Grand Rapids, Mich., tree fruit regional report – September 18, 2012
A recap of the 2012 tree fruit season, including a weather summary and this year’s disease and insect problems.
Weather and crop summary
2012 was one for the record books in many aspects of tree fruit production - mostly not positive. Due to mild winter weather that began in November 2011, a week of 80 degree weather in mid-March broke dormancy of all tree fruits. We had the earliest apple green tip date ever recorded on March 17, which started the season off three weeks ahead of the normal average date of April 10. Adding to the problem was that there were about 20 frost or freeze events between green tip and the end of May, which were three times as many as average. The freezes on April 27 and 29 were the most damaging and apples were in bloom at that time (three weeks ahead of average bloom dates).
Growing degree day accumulations have remained two to three weeks ahead of normal for much of the season. As of mid-September, degree days are now extremely ahead of normal averages. In fact, for base 42 and 50, the totals accumulated are now more than what is normally an average for a whole year, so another data point for the record books this year. A lengthy period of no rain has led to drought conditions for much of the state. Even with a light to no crop, fruit trees look very stressed from the dryness and lack of spray inputs.
The early spring spurred tree growth and several cold snaps reduced most tree fruit crops to about 10 to 15 percent of a crop for an estimated apple crop of 2.5 million bushels for Michigan. There was variability in crop set that mostly depended on the site. There are some orchard sites with no fruit at all and other blocks with 30 to 40 percent of a crop.
Depending on the site, there were 14 to 17 wetting periods during primary scab season, nine to 11 of these were apple scab infections. There were between 4 and 7 inches of rainfall recorded at the six different Enviro-weather stations in the west central area (Grand Rapids to Ludington, Mich.). There is a level of scab in orchards this year, but this is most likely due to those blocks ending their spray programs early due to the freeze events and no crop.
Fire blight was less of an issue this year than usual, but there were a few days during bloom when the blossom blight risk was high and preventative sprays were needed. The use of Apogee for shoot growth control has significantly reduced the amount of fire blight we’ve had in the last two years and growers still applied it this year even though they knew there was little crop.
Powdery mildew levels were much more prevalent in susceptible apple varieties in 2012. The weather was hot and humid very early in the season (0.25 inches green through bloom), which got mildew established early and made it difficult to stop, especially in blocks with no crop and no spraying.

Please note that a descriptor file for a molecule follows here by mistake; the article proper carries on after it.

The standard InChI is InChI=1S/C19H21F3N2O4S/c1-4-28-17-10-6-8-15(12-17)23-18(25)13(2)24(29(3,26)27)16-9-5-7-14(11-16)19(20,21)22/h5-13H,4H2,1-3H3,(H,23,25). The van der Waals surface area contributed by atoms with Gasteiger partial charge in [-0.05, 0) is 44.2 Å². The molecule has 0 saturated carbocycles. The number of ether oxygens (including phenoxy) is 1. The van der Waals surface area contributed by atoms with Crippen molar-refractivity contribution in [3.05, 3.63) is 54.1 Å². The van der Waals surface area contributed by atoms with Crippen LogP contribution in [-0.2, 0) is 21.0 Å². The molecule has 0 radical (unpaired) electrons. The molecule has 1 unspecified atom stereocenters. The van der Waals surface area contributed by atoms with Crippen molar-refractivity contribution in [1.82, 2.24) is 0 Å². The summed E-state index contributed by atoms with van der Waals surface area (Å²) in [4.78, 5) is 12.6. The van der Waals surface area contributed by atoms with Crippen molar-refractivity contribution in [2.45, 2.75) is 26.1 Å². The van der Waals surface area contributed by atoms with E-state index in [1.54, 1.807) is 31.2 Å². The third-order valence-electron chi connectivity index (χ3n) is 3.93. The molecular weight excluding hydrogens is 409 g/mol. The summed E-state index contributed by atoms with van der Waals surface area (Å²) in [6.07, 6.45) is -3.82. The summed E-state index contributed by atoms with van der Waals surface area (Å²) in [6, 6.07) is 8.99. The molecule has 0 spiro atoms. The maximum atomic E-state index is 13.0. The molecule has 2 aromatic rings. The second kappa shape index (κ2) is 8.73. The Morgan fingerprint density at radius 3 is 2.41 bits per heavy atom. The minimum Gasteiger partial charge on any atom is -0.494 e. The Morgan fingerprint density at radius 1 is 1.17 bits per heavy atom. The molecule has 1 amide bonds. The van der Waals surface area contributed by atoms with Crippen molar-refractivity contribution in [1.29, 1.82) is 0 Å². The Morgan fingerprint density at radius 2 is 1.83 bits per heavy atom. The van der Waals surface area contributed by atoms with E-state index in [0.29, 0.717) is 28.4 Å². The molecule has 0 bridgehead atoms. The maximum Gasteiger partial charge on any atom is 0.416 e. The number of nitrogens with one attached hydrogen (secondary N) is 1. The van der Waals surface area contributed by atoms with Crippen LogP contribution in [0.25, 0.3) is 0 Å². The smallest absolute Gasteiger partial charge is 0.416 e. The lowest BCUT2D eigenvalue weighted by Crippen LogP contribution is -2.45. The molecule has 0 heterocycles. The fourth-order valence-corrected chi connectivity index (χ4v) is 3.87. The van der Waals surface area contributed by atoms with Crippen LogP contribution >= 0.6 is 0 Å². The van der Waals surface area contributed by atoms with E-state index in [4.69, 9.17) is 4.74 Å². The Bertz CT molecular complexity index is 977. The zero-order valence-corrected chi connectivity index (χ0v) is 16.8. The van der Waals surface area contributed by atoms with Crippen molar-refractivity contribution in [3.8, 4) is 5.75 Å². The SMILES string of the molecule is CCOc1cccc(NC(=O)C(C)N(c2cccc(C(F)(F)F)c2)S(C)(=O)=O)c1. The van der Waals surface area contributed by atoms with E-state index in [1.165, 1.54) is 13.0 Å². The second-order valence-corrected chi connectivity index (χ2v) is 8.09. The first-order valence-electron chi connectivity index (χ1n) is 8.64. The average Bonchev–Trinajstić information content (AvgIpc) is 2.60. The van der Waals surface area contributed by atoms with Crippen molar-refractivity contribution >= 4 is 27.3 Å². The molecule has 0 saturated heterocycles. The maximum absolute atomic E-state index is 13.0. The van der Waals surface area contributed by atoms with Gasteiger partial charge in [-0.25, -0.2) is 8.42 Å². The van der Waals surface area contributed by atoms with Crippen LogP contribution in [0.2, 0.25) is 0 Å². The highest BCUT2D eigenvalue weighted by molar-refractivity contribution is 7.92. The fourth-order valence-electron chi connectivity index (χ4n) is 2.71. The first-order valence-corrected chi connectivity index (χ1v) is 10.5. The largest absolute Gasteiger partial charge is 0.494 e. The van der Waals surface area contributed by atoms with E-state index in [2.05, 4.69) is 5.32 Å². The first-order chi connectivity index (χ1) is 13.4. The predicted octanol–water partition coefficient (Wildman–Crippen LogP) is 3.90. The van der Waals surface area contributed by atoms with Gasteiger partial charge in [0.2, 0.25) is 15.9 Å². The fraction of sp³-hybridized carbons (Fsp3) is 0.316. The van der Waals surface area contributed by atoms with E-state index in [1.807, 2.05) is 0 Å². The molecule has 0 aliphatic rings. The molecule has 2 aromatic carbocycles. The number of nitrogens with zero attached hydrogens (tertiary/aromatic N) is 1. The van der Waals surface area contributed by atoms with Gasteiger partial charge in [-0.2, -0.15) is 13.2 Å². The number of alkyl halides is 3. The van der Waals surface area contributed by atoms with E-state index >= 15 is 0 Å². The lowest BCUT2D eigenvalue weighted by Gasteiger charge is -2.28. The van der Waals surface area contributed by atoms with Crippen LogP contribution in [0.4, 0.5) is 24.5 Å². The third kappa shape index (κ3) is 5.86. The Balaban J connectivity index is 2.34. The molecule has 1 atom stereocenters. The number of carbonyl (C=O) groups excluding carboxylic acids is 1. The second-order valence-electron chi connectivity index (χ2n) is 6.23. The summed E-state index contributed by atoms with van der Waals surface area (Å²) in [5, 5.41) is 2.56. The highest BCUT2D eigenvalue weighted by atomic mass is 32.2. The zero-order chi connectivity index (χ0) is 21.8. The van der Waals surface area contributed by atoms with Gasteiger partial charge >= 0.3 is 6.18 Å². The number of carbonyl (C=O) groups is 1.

After the record-breaking early biofix dates, the tree fruit insects in general were pretty normal in their development, and even lower and later to arrive than expected. There were some higher than expected codling moth numbers in 2012. In blocks with little management, fruit damage from codling moth was very high. There was some concern about a possible third generation of codling moth this year, but the trap numbers did not reflect this occurring at any significant level.
Obliquebanded leafroller numbers were significantly lower than expected. In some cases, they just could not be found. This is somewhat surprising given the low management of many blocks. Perhaps the very hot weather had a negative effect on this pest. European red mites were overall lower than expected in a hot, dry season. There are a few blocks with high numbers and bronzing, but overall, this pest was off this year. Perhaps European red mites are much lower due to the much higher number of beneficials present.
Like many other tree fruit crops, apple harvest is two to three weeks ahead of normal dates and moving along very quickly. Our apple maturity testing is showing a broad range of maturity even on the same tree. Physiological disorders are more pronounced in 2012 due to the lighter crop load. Frost rings and check marks are the norm rather than the exception this year. Fruit size is much lower than expected, given the short crop. This might be due to the droughty conditions somewhat, or from the fact that many of the fruits that are present were set on one-year-old wood or have very low seed counts and even no seeds. Growers are reporting picking out shorter than expected, yet they feel the estimated crop numbers are, unfortunately, about right.
For more information on apple maturity reports in Michigan, see 2012 MSU apple maturity program and reports.